One of Israel's leading supporters has demanded a greater "collaboration" between Israel and diaspora Jews.
Writing in today's JC, Mick Davis, chairman of both the UJIA and the executive committee of the Jewish Leadership Council, says that "whereas an Israeli can at least influence events through the ballot box, we are a simple recipient of their impact".
He asserts that "we have a legitimate role as a partner with Israel in developing" its long term strategy.
Israel, he writes, is a "cornerstone" of the identity of most Jews in the diaspora and central to their future.
His words will be seen as a barely coded attack on Israel's dismissal of diaspora views about the Middle East.
Mr Davis heads British Jewry's biggest charitable investor in Israel, which spends more than £15 million a year on projects there, Zionist youth groups and other Israel-related programmes.
He also urges British Jews to recognise there are different views about the country's policies and to encourage, rather than stifle, debate. He warns against a retreat into "a defensive, ever-shrinking circle".
It is, he argues, "almost impossible" for Israel's friends to offer consistent support if leaders do not present a clear strategy for solving the conflict with the Palestinians.
While mainstream Jews include vocal supporters, others, he says, are privately critical or love Israel while being publicly critical and "sometimes accused of being self-haters".
If young Jews are to take pride in their relationship with Israel, "we must equip them to deal with the complexities and challenges they perceive in an honest and open way.
"That means acknowledging and confronting the schisms which exist in Israeli society, as in all societies; accepting that there is a range of views on Israel's foreign policy and stimulating rather than stifling debate."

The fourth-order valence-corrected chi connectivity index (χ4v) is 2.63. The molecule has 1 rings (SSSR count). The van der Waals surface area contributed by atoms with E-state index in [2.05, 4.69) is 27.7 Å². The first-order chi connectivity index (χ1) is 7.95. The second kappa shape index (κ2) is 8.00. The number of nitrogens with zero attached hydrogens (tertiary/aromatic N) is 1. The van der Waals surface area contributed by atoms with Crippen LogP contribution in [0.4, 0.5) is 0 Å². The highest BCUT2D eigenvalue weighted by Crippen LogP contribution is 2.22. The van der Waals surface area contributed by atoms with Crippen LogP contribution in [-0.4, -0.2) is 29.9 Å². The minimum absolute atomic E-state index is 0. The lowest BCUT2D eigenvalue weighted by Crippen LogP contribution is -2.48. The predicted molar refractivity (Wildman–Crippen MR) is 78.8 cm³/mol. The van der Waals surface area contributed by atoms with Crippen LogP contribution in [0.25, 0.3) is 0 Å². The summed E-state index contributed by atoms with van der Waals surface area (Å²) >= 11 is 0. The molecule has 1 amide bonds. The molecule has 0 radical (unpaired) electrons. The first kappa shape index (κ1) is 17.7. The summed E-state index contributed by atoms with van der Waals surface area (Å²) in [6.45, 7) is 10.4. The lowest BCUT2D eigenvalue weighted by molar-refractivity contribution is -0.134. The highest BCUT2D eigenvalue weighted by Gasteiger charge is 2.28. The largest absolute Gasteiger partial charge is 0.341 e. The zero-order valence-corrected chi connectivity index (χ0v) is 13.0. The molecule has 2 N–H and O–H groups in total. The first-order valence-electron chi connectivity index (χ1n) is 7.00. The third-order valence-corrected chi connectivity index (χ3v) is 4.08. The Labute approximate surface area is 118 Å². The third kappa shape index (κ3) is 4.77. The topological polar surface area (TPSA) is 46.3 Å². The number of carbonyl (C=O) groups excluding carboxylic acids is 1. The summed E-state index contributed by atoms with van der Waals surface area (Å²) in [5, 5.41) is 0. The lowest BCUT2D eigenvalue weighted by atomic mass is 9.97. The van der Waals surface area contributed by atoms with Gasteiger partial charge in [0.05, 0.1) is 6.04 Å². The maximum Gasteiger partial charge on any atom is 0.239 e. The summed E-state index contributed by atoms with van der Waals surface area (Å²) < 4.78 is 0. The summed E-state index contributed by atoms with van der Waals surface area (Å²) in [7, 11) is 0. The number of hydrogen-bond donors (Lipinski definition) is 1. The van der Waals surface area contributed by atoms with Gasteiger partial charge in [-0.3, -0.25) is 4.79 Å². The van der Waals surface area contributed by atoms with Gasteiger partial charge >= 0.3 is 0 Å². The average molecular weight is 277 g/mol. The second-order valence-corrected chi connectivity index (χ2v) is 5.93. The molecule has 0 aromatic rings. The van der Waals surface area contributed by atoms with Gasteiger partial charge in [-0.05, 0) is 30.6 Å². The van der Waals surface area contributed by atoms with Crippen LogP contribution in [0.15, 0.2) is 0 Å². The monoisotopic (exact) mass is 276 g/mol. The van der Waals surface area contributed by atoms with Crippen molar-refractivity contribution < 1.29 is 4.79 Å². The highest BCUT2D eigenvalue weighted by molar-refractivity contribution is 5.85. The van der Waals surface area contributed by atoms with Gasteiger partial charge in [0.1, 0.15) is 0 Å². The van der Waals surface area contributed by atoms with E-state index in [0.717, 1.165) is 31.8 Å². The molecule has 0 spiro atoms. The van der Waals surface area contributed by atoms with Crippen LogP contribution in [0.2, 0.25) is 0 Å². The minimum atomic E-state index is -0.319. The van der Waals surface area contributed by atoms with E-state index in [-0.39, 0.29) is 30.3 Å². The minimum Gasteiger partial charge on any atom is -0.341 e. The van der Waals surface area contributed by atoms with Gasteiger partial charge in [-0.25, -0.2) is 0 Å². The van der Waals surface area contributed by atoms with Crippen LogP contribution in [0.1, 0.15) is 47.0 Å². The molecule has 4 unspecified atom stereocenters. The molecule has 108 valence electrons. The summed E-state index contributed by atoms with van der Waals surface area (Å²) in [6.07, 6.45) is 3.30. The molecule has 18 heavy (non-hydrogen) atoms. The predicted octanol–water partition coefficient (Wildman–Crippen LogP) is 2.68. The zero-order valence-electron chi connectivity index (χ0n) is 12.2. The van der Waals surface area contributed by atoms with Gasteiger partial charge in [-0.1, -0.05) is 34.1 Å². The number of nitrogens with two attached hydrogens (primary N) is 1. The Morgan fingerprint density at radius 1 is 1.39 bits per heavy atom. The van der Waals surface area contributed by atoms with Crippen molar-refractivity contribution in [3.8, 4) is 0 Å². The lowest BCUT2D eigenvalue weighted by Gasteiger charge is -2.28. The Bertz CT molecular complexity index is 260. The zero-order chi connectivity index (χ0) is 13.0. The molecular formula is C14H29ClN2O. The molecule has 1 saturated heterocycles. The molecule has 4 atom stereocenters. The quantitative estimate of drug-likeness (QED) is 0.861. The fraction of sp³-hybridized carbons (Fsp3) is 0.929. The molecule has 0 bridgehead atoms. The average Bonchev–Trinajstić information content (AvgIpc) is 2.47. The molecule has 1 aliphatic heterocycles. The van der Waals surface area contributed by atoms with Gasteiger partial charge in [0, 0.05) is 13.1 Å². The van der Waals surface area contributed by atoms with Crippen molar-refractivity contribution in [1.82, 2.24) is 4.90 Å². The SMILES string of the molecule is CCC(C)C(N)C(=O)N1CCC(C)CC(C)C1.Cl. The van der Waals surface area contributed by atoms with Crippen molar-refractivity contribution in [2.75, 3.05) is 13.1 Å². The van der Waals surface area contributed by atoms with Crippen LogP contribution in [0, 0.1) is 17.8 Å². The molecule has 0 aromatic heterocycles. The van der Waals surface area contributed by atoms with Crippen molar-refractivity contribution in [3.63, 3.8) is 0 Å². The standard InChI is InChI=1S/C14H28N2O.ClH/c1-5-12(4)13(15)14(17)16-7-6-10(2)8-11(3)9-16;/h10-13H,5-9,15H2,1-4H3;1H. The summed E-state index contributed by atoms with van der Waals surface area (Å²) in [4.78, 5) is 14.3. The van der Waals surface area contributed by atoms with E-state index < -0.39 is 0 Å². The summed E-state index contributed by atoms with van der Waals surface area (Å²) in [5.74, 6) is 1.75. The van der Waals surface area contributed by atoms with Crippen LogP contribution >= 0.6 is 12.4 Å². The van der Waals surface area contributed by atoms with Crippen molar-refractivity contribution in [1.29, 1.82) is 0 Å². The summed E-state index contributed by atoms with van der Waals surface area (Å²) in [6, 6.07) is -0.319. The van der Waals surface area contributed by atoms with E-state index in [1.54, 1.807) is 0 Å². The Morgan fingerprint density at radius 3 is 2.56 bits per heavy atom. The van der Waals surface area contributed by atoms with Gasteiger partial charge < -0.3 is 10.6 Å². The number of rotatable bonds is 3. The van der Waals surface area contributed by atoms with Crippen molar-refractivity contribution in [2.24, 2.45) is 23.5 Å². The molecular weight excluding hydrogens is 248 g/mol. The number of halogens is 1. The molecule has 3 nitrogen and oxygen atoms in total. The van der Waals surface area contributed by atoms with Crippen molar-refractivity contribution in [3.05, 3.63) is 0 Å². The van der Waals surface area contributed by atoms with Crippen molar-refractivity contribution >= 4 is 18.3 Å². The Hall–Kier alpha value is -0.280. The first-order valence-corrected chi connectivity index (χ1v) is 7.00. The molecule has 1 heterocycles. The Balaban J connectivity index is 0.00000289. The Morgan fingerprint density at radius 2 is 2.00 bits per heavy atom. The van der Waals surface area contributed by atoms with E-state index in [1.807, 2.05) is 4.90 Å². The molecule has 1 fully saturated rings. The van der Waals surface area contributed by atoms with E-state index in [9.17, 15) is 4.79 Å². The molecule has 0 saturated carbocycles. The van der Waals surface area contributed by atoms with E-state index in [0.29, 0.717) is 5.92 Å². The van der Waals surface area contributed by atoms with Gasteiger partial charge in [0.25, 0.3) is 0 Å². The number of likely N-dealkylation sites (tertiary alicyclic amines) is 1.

He writes that Israel's friends "cannot easily see the road Israel wishes to travel.
"If they cannot see it, they cannot defend the tactics, making it almost impossible to provide credible and consistent support.
"It is important now for Israel to define a strategic solution in its own terms; it should be about what is right, moral and legitimate for the Jewish state, rather than what is wrong with her neighbours."
Mr Davis's intervention comes amid increasing signs of diaspora unease over Israeli policies, most visibly expressed in the recent J Call and For the Sake of Zion petitions in Europe and the United States that urged a settlement freeze.
Most Israelis still expect Jewish organisations outside to support the government, according to a poll for the B'nai B'rith International's centre in Jerusalem. More than half felt pro-Israel organisations should support Israeli policy. Only 28 per cent did not.